Ryanair wants to take over Aer Lingus, which was floated in a fairly whimsical and happy-go-lucky way by the government last week. The unions and the governments are askance – they don’t like the idea of selling the company to Michael O’Leary.
If you ask me this is the result of the triple Irish vices of ignorance, begrudgery and hibernocentricism.
First, a lot of the opposition is ignorant. A lot of Irish people seem to think that Aer Lingus is viable as a small independent business. This is patently untrue. Long haul airlining is an international business for big companies. You have to have scale and route diversity to make it work. Aer Lingus needs a partner and it needs to grow aggressively. It needs to service markets other than Ireland.
There is clear begrudgery. A lot of people disklike O’Leary. Some of this is due to his abrasive attitude, but a lot of it is because he has been too successful. He has turned a small Irish business into an international success. Through opening up routes into the UK and Europe, he has done more in practical terms for Irish tourism and international trade than anybody ever in history. If Tony O’Reilly were taking over Aer Lingus, a deal would be done and there would be a lot less fuss.
A lot of the critics seem to think Ireland is the centre of the universe. I have travelled extensively in Asia, Europe and America and I can confirm that Dublin airport is not the nexus of all human life. There are other airports and other cities and many of them are far more important. Ryanair is a much bigger story than Dublin airport. Ireland is a relative backwater. There is far more to be gained from a strong Ryanair with a long-haul arm than there is to be lost as a result in a reduction in competition in the Irish marketplace.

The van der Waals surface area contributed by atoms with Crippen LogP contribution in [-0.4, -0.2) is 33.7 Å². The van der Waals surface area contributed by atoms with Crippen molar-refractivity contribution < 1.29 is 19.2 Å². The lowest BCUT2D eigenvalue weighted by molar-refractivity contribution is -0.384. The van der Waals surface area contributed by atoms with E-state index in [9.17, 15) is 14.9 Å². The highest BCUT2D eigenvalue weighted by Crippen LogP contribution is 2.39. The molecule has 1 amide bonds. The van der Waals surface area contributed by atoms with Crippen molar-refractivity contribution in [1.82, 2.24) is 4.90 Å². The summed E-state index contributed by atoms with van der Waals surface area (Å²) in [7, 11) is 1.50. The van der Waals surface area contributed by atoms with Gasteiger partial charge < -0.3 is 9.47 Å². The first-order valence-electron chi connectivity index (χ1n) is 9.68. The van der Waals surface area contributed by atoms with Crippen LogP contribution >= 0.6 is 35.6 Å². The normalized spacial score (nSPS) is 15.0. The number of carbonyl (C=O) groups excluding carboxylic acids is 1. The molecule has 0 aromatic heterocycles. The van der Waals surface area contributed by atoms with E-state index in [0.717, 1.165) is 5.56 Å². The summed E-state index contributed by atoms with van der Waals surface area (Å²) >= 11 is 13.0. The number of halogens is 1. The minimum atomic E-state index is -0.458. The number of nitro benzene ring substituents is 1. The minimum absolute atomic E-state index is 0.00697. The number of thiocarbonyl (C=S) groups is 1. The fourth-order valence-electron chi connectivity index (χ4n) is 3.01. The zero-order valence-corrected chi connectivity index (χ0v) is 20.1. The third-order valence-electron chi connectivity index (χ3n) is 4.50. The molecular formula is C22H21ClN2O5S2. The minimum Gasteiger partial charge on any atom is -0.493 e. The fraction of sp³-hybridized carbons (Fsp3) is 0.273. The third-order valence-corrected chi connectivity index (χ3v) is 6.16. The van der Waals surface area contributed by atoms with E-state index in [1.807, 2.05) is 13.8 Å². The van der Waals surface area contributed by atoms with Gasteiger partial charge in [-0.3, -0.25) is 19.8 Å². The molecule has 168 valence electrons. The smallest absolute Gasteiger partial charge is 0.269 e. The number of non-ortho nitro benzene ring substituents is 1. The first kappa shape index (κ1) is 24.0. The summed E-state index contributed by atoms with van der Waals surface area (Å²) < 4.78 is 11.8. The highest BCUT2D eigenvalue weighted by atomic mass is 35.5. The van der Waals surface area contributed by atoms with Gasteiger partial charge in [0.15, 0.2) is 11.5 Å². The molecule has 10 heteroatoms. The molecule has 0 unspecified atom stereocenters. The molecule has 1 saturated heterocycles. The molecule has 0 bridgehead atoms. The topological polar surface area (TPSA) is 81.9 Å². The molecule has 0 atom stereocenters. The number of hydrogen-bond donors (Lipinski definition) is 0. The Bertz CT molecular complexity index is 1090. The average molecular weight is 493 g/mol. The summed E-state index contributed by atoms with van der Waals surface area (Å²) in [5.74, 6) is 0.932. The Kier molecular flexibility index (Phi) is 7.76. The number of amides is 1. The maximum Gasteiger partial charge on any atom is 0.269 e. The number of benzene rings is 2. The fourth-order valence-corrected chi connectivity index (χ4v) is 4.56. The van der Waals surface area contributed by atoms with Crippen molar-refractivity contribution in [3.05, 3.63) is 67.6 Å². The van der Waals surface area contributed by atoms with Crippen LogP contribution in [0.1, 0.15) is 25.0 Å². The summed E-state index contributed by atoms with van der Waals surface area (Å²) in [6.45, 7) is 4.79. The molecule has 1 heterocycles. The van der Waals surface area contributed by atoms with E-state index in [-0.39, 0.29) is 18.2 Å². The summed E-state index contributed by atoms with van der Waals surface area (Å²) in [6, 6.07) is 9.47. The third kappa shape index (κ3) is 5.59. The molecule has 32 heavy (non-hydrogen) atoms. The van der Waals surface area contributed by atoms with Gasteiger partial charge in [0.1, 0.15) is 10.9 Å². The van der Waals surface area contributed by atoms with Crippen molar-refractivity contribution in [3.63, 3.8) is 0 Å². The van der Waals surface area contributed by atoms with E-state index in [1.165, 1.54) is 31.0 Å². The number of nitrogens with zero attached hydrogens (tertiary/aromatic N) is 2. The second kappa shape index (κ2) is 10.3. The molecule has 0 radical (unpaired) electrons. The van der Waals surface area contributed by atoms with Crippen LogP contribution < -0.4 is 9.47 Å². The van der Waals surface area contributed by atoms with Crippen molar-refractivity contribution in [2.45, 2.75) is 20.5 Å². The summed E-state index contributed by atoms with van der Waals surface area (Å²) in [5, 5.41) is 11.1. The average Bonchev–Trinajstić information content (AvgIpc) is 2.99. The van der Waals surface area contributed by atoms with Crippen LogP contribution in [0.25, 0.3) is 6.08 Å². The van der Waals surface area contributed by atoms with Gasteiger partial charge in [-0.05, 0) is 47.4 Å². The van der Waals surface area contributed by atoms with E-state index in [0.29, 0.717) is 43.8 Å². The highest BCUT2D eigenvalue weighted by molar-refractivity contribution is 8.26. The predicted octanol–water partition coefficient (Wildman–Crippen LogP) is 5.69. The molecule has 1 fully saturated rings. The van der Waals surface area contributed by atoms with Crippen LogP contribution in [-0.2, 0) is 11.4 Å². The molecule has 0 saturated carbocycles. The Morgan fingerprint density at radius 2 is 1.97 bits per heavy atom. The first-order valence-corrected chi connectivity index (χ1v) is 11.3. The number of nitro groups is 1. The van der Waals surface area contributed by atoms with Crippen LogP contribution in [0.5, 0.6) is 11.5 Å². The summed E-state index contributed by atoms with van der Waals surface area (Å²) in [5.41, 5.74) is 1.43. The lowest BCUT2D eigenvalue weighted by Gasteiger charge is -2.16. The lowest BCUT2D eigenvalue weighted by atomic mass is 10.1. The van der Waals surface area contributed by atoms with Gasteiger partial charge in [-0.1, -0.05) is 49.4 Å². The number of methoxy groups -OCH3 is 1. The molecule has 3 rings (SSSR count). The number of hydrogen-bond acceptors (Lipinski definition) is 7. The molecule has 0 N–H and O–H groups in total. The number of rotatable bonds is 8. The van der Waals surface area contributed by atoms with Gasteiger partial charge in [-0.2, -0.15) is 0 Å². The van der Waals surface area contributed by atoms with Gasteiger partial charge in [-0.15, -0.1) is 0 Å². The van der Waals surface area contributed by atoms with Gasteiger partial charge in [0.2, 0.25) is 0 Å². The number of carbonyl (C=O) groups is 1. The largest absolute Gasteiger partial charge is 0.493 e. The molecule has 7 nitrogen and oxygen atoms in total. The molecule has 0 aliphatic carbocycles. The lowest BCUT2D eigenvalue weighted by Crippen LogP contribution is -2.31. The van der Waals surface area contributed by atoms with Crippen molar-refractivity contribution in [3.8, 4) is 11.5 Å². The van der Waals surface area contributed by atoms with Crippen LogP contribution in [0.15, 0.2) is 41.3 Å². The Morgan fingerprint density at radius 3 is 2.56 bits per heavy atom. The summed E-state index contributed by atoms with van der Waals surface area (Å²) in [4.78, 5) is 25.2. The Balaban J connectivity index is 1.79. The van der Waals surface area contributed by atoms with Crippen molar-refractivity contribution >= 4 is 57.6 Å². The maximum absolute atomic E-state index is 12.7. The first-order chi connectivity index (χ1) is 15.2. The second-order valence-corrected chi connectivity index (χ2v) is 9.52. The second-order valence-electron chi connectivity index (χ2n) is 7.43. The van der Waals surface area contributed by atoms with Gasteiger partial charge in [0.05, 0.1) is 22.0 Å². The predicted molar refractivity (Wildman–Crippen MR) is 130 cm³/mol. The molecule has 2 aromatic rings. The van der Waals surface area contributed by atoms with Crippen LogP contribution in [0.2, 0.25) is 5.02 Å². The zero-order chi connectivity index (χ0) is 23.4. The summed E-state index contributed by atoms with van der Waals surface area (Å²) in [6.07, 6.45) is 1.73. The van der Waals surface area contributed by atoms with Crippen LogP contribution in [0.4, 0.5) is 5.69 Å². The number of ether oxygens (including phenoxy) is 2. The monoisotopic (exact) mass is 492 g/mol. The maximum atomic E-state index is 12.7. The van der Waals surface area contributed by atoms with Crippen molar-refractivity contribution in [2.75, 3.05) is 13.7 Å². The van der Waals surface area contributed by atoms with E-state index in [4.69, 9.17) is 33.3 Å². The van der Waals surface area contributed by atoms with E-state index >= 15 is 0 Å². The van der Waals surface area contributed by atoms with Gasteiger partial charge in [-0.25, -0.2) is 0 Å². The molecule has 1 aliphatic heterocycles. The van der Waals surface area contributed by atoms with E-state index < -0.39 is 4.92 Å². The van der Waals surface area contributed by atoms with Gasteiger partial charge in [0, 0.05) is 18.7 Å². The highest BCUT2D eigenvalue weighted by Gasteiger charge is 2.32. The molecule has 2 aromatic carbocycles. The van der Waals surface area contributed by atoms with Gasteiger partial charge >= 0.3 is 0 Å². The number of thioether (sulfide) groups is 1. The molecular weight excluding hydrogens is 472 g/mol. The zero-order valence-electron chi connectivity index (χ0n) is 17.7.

Of course it makes sense that the competitive status of important routes be protected. This can be easily done, though, by restructuring the ownership of these routes and their slots so that ongoing competition can be ensured. This isn’t a big deal, it just takes some clever planning by the government (which is a major shareholder) and the Competition Authority (which will have at least a limited role in determining how the deal goes through.
Nobody has thought about what will happen if the deal fails. That could mean that Ryanair would dump the shares in the market resulting in a major slip in value. If Ryanair is prevented by union pressure from taking over the airline, it will mean that the whole outfit is basically worthless to investors, since it will be impossible for another player to take over Ryanair.